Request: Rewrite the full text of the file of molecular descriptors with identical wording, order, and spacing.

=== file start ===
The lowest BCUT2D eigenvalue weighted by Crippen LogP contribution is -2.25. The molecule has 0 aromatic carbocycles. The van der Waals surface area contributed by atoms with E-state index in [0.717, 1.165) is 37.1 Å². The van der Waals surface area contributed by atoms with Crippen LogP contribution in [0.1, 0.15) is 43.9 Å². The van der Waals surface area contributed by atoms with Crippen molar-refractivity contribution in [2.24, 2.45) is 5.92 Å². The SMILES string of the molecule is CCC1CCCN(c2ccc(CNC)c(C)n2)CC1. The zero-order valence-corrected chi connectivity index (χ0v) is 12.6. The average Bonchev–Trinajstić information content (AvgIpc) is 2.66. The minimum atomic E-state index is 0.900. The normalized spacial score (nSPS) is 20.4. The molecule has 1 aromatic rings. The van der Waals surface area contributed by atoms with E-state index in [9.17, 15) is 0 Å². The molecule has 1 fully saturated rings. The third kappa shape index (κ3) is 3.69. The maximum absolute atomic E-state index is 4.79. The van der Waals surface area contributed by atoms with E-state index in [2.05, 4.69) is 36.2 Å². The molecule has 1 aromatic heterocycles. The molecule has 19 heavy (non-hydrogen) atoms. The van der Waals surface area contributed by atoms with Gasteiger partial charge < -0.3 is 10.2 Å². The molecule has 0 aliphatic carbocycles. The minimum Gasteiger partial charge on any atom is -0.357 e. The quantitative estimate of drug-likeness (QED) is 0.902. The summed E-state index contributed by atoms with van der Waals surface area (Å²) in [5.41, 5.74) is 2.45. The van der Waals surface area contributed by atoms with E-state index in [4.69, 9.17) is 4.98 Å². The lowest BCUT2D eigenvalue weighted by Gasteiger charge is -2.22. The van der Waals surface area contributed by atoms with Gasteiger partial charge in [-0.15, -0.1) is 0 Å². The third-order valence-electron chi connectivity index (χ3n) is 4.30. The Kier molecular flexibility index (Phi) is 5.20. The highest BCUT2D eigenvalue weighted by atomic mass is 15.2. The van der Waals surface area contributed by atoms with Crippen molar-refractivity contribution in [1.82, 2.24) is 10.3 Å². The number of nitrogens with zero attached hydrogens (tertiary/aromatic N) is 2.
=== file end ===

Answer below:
The lowest BCUT2D eigenvalue weighted by Crippen LogP contribution is -2.25. The molecule has 0 aromatic carbocycles. The van der Waals surface area contributed by atoms with E-state index in [0.717, 1.165) is 37.1 Å². The van der Waals surface area contributed by atoms with Crippen LogP contribution in [0.1, 0.15) is 43.9 Å². The van der Waals surface area contributed by atoms with Crippen molar-refractivity contribution in [2.24, 2.45) is 5.92 Å². The SMILES string of the molecule is CCC1CCCN(c2ccc(CNC)c(C)n2)CC1. The zero-order valence-corrected chi connectivity index (χ0v) is 12.6. The average Bonchev–Trinajstić information content (AvgIpc) is 2.66. The minimum atomic E-state index is 0.900. The normalized spacial score (nSPS) is 20.4. The molecule has 1 aromatic rings. The van der Waals surface area contributed by atoms with E-state index in [9.17, 15) is 0 Å². The molecule has 1 fully saturated rings. The third kappa shape index (κ3) is 3.69. The maximum absolute atomic E-state index is 4.79. The van der Waals surface area contributed by atoms with E-state index in [2.05, 4.69) is 36.2 Å². The molecule has 1 aromatic heterocycles. The molecule has 19 heavy (non-hydrogen) atoms. The van der Waals surface area contributed by atoms with Gasteiger partial charge < -0.3 is 10.2 Å². The molecule has 0 aliphatic carbocycles. The minimum Gasteiger partial charge on any atom is -0.357 e. The quantitative estimate of drug-likeness (QED) is 0.902. The summed E-state index contributed by atoms with van der Waals surface area (Å²) in [5.41, 5.74) is 2.45. The van der Waals surface area contributed by atoms with E-state index in [4.69, 9.17) is 4.98 Å². The lowest BCUT2D eigenvalue weighted by Gasteiger charge is -2.22. The van der Waals surface area contributed by atoms with Gasteiger partial charge in [-0.15, -0.1) is 0 Å². The third-order valence-electron chi connectivity index (χ3n) is 4.30. The Kier molecular flexibility index (Phi) is 5.20. The highest BCUT2D eigenvalue weighted by atomic mass is 15.2. The van der Waals surface area contributed by atoms with Crippen molar-refractivity contribution in [1.82, 2.24) is 10.3 Å². The number of nitrogens with zero attached hydrogens (tertiary/aromatic N) is 2.